A demonstration that is expected to be massive will march today through the center of Rome to
protest against fascism
and call for the outlawing of movements that emerged from that ideology such as Forza Nuova, a week after some of its members
violently assaulted the headquarters of the main Italian union,
the CGIL, during an anti-vaccine protest that degenerated into fierce confrontations with the police in the country's capital.
"Never again fascism" is the motto of the demonstration in which up to
are expected to participate,
also from other regions of Italy and which has been called by the CGIL and the other major unions in the country, the CISL and the UIL. , whose general secretaries will lead the march that will begin at 2:00 p.m. local time (12:00 GMT).
After a tour of the center of Rome, the demonstration, which also expects the presence of some of the main political leaders, will conclude with an act in the Piazza San Giovanni in front of thousands of members of associations, movements and parties from all over the world. country on 800 specially chartered buses, as well as 10 special trains and some flights from the islands.
The secretary general of the Democratic Party (PD),
and the leader of the M5S,
have announced their presence, while the leaders of the extreme right, such as
(Brothers of Italy), They have criticized that it takes place in the day of reflection of the second round of the municipal elections that will be held tomorrow and Monday in Rome and other Italian towns.
Security and police controls have been strengthened, since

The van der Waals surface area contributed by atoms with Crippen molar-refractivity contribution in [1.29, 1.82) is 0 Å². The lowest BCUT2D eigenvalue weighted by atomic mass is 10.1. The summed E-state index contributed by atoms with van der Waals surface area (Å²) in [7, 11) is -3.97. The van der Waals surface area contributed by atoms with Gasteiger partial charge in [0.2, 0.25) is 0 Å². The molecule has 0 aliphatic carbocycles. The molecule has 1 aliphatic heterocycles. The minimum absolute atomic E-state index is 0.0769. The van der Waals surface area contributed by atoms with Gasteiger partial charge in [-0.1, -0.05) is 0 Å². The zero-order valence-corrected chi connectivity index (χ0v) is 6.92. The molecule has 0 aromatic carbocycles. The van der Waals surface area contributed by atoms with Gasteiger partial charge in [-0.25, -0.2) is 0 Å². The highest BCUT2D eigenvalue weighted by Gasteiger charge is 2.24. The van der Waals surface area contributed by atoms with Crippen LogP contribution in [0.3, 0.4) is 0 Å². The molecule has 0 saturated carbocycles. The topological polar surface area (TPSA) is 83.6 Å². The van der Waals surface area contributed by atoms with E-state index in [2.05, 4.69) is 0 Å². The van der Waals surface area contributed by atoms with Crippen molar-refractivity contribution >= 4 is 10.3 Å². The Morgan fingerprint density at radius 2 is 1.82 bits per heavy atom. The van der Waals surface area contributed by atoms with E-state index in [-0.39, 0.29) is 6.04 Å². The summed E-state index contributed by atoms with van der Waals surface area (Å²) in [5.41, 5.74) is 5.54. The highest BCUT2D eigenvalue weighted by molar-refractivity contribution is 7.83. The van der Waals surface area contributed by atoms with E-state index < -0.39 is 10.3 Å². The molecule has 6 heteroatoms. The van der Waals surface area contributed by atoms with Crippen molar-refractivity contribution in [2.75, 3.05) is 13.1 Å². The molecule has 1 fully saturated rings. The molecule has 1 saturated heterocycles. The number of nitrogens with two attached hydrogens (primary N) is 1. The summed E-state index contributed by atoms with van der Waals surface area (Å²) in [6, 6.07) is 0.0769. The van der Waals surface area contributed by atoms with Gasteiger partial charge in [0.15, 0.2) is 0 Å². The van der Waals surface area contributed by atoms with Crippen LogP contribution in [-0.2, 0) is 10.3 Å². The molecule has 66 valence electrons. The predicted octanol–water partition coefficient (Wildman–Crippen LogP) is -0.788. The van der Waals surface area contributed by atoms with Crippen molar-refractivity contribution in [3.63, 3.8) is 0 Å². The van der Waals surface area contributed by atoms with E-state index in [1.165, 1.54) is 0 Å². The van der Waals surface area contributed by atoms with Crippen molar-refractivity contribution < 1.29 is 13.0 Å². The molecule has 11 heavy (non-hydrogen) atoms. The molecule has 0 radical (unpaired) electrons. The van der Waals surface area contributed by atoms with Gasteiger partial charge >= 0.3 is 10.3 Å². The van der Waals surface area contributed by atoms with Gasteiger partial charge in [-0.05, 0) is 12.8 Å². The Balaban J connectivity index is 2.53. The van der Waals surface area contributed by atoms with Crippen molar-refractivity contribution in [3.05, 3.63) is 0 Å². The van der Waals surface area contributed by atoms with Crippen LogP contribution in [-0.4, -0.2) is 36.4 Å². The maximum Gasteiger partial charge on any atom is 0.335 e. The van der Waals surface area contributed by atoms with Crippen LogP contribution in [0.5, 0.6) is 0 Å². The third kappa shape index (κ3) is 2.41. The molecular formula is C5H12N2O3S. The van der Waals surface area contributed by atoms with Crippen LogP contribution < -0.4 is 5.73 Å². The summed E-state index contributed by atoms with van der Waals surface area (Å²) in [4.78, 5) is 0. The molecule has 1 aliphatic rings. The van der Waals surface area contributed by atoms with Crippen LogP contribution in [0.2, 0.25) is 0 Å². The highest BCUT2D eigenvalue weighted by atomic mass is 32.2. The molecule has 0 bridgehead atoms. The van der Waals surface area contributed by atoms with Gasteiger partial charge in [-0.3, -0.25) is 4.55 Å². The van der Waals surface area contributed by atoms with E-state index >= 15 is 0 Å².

the presence of violent groups
of neo-fascists who try to generate chaos, as happened last Saturday, when the anti-vaccine protests degenerated into strong clashes with the riot police in the center of the capital, with wounded officers and twelve detainees.
Among those arrested are the leaders of Forza Nuova, Roberto Fiore and Giuliano Castellino, who remain in prison after a judge considered that they had drawn up a strategy in the assault on the CGIL headquarters and in the failed attempt on the Government headquarters, which was avoided by the police.
These attacks sparked outrage in the country and prompted Parliament to study, starting next week, several motions calling for the outlawing of neo-fascist movements.
Italy was the country of origin of fascism in 1919, an ideology that emerged through the crisis and unrest after the First World War, grew with
the harassment of trade unionists and left-wing politicians
and led to a two-decade dictatorship and participation of this country in World War II.
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